The political issues: They are never far from religion in the Middle East. While Vatican policies have often been seen as skewed toward the Palestinians--that is, after all, where the few remaining Christians in the Holy Land are concentrated--there are signs that Rome under Benedict is being more evenhanded, if only to judge by the fact that the Vatican has been criticized by Israelis and Arabs for denouncing violence and policies by both sides. Still, the pope is deeply concerned about the ongoing exodus of Christians from Israel and the Occupied Territories--10 percent have emigrated in the last five years alone, with the vast majority blaming harsh Israeli policies for their agonizing decision. Israel's crushing invasion of Gaza was especially upsetting to the Vatican, and to Catholics around the world.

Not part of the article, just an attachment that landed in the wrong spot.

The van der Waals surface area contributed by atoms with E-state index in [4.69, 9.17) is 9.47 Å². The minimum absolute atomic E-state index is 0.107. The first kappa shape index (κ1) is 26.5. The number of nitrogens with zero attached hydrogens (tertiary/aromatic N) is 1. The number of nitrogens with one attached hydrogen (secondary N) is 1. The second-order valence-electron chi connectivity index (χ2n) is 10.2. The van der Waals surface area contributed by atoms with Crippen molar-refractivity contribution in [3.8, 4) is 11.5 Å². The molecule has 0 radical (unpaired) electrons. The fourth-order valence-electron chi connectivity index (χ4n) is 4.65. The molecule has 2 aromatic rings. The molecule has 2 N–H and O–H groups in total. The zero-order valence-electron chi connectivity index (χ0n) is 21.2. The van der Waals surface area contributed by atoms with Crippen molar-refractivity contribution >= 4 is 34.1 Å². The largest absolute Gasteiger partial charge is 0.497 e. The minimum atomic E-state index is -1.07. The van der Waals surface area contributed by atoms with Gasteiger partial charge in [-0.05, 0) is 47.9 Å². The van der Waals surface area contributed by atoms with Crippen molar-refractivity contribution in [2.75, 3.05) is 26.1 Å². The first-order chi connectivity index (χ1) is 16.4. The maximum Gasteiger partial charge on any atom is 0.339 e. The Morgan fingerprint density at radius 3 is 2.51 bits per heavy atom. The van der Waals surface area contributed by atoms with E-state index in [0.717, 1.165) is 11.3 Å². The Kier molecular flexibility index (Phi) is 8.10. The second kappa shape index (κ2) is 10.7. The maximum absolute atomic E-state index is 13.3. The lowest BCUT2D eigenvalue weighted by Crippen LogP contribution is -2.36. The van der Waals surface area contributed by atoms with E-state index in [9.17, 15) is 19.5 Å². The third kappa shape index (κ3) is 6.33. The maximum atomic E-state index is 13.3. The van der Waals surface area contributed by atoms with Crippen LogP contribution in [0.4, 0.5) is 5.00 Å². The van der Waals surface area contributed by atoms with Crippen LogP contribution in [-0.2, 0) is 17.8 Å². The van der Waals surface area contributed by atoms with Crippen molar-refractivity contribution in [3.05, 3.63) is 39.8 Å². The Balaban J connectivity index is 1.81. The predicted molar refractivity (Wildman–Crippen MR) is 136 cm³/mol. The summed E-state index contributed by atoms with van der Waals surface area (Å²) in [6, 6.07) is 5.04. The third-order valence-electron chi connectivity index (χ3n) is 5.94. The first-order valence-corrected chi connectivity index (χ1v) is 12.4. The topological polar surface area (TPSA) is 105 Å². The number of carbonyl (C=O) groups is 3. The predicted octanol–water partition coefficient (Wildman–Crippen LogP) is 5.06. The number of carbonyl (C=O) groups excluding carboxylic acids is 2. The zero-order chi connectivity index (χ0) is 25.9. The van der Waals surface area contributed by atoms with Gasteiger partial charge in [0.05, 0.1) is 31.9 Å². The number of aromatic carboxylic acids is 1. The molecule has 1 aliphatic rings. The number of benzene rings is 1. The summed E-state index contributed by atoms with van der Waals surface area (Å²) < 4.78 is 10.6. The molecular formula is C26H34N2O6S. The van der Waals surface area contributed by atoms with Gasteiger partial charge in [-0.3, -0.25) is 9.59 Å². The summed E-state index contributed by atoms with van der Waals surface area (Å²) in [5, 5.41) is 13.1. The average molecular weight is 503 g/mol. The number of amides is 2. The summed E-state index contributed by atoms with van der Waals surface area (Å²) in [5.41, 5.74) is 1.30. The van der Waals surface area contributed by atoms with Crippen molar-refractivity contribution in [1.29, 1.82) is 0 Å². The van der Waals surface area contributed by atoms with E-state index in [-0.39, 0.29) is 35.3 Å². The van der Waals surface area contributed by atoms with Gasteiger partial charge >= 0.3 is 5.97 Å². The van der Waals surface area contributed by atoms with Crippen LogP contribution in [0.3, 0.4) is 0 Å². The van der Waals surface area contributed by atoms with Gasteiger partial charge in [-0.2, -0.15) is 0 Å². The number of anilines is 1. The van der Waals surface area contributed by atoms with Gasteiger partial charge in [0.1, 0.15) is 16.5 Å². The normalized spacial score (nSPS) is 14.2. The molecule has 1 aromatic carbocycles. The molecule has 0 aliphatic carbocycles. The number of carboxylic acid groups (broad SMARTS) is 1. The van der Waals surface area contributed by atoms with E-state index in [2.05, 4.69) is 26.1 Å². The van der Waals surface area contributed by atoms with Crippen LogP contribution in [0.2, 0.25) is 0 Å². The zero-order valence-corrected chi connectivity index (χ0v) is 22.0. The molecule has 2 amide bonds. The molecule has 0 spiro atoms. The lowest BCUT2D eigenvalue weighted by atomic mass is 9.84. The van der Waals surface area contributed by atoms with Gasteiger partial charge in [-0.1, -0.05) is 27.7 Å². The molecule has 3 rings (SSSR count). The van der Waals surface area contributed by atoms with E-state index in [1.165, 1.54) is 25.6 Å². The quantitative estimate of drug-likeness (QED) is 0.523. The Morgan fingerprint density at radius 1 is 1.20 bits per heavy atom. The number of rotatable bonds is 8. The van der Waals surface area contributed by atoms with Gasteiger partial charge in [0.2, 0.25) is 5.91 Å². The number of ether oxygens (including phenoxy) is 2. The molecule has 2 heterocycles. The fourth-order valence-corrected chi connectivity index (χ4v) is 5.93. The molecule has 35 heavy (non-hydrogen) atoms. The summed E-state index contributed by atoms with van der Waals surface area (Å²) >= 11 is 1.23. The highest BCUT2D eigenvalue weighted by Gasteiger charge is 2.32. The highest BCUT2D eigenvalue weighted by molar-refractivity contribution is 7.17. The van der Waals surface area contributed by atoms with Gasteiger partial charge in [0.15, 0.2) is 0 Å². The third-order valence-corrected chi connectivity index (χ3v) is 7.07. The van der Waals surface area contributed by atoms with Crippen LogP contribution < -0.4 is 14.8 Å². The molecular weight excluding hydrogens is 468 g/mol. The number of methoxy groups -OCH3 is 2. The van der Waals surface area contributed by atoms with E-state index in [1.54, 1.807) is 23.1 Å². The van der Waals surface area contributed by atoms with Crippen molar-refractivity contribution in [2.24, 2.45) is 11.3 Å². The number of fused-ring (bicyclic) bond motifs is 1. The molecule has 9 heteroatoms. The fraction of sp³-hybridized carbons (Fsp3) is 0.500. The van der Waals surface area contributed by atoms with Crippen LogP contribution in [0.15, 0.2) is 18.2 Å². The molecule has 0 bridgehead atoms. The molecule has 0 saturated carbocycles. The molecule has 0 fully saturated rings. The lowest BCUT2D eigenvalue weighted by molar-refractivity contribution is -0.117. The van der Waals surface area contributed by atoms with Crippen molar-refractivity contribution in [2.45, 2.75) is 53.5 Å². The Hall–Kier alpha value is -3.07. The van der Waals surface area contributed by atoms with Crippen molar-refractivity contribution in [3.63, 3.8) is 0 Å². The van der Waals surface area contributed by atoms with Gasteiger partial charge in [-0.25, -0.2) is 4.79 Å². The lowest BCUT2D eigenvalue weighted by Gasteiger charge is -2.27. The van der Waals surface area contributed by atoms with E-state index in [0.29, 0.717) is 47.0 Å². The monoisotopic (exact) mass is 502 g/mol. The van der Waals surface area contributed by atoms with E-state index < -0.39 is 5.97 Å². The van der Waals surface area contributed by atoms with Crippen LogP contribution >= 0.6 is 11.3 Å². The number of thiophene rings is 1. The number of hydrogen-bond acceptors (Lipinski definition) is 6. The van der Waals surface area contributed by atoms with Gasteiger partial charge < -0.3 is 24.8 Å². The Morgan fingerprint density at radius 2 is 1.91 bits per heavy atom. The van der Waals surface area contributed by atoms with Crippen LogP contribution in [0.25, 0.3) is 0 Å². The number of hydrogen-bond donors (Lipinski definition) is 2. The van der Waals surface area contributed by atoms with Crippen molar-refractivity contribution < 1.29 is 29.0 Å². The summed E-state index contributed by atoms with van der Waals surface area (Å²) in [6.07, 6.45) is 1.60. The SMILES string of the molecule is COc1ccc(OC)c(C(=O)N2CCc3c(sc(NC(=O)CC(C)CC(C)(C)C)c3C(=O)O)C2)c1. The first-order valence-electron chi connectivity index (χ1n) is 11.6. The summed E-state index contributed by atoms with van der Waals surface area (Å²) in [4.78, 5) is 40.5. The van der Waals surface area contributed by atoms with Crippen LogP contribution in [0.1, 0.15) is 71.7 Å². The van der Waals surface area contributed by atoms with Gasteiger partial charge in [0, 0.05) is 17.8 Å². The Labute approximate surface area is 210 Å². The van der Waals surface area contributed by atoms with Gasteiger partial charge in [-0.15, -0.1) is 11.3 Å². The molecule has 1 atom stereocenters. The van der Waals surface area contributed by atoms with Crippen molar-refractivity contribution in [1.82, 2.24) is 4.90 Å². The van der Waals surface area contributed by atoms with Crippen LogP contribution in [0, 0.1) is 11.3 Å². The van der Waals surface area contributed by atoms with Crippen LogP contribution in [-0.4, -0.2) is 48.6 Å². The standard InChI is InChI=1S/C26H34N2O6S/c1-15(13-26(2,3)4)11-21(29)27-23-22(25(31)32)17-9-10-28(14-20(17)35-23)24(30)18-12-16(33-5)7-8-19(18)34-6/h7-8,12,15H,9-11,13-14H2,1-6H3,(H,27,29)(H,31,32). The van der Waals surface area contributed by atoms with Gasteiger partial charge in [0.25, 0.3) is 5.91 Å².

"The Holy See is in favor of a two-state solution but that does not seem so important to the Israeli government at the moment," Cardinal Kasper said in remarks that are not likely to be welcomed in Jerusalem. "The diplomatic high-wire act will therefore be not to accept any false compromises."
Moreover, since the Vatican and Israel signed a landmark accord in 1993 (full diplomatic relations followed the next year) negotiations on the fiscal status of church properties in Israel--such as whether or what taxes they must pay--have dragged on and become a source of constant irritation. The papal visit was supposed to be the spur that would finalize an agreement. "Everybody is tired," a source close to the talks told Catholic News Service. "The visit by the pope may be the time to finalize it." But so far there has been no breakthrough.
A final factor concerns the Vatican's insistence that the State of Israel not be part of theological dialogue. As things stand, Rome dialogues with Jews through Kasper's interfaith office and with Israel through its Secretariat of State. But "increasingly, Jews are finding the Vatican's separation of the religious and political relations with the world Jewish community unacceptable," Father John Pawlikowski, a Chicago-based priest who is a leading expert in Catholic-Jewish relations, said in a speech last fall.